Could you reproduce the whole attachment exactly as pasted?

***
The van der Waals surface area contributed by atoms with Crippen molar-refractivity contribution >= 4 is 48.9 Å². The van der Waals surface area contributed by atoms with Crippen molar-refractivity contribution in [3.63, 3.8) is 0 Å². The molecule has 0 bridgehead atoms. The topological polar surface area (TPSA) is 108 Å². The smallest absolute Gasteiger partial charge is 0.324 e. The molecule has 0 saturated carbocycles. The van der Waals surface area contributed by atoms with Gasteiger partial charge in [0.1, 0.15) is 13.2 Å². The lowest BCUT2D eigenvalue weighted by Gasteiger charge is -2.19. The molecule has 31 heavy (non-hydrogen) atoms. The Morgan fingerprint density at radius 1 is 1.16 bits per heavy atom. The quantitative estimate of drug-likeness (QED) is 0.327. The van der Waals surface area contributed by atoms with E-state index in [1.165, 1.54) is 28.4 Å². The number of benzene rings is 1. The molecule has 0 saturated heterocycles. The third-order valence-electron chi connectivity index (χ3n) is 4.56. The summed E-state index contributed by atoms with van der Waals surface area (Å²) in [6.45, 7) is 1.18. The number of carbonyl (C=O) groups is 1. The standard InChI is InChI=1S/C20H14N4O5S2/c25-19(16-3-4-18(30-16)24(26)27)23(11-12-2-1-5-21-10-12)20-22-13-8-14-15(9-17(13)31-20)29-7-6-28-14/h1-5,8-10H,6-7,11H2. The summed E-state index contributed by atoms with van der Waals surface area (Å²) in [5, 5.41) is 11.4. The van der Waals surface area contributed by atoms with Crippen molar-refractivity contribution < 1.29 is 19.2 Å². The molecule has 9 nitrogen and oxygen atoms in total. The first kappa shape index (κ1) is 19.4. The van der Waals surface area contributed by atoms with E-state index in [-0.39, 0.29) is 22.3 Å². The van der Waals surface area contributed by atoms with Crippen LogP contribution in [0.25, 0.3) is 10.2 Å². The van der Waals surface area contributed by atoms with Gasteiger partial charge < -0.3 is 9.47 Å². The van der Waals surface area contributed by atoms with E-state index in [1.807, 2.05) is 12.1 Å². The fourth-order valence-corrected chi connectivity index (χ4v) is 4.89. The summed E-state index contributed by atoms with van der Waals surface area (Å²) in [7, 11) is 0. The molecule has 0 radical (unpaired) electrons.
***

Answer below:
The van der Waals surface area contributed by atoms with Crippen molar-refractivity contribution >= 4 is 48.9 Å². The van der Waals surface area contributed by atoms with Crippen molar-refractivity contribution in [3.63, 3.8) is 0 Å². The molecule has 0 bridgehead atoms. The topological polar surface area (TPSA) is 108 Å². The smallest absolute Gasteiger partial charge is 0.324 e. The molecule has 0 saturated carbocycles. The van der Waals surface area contributed by atoms with Gasteiger partial charge in [0.1, 0.15) is 13.2 Å². The lowest BCUT2D eigenvalue weighted by Gasteiger charge is -2.19. The molecule has 31 heavy (non-hydrogen) atoms. The Morgan fingerprint density at radius 1 is 1.16 bits per heavy atom. The quantitative estimate of drug-likeness (QED) is 0.327. The van der Waals surface area contributed by atoms with E-state index in [1.165, 1.54) is 28.4 Å². The number of benzene rings is 1. The molecule has 0 saturated heterocycles. The third-order valence-electron chi connectivity index (χ3n) is 4.56. The summed E-state index contributed by atoms with van der Waals surface area (Å²) in [6.45, 7) is 1.18. The number of carbonyl (C=O) groups is 1. The standard InChI is InChI=1S/C20H14N4O5S2/c25-19(16-3-4-18(30-16)24(26)27)23(11-12-2-1-5-21-10-12)20-22-13-8-14-15(9-17(13)31-20)29-7-6-28-14/h1-5,8-10H,6-7,11H2. The summed E-state index contributed by atoms with van der Waals surface area (Å²) in [5, 5.41) is 11.4. The van der Waals surface area contributed by atoms with Crippen molar-refractivity contribution < 1.29 is 19.2 Å². The molecule has 9 nitrogen and oxygen atoms in total. The first kappa shape index (κ1) is 19.4. The van der Waals surface area contributed by atoms with E-state index in [-0.39, 0.29) is 22.3 Å². The van der Waals surface area contributed by atoms with Crippen LogP contribution in [0.25, 0.3) is 10.2 Å². The van der Waals surface area contributed by atoms with Gasteiger partial charge < -0.3 is 9.47 Å². The van der Waals surface area contributed by atoms with E-state index in [1.807, 2.05) is 12.1 Å². The fourth-order valence-corrected chi connectivity index (χ4v) is 4.89. The summed E-state index contributed by atoms with van der Waals surface area (Å²) in [7, 11) is 0. The molecule has 0 radical (unpaired) electrons.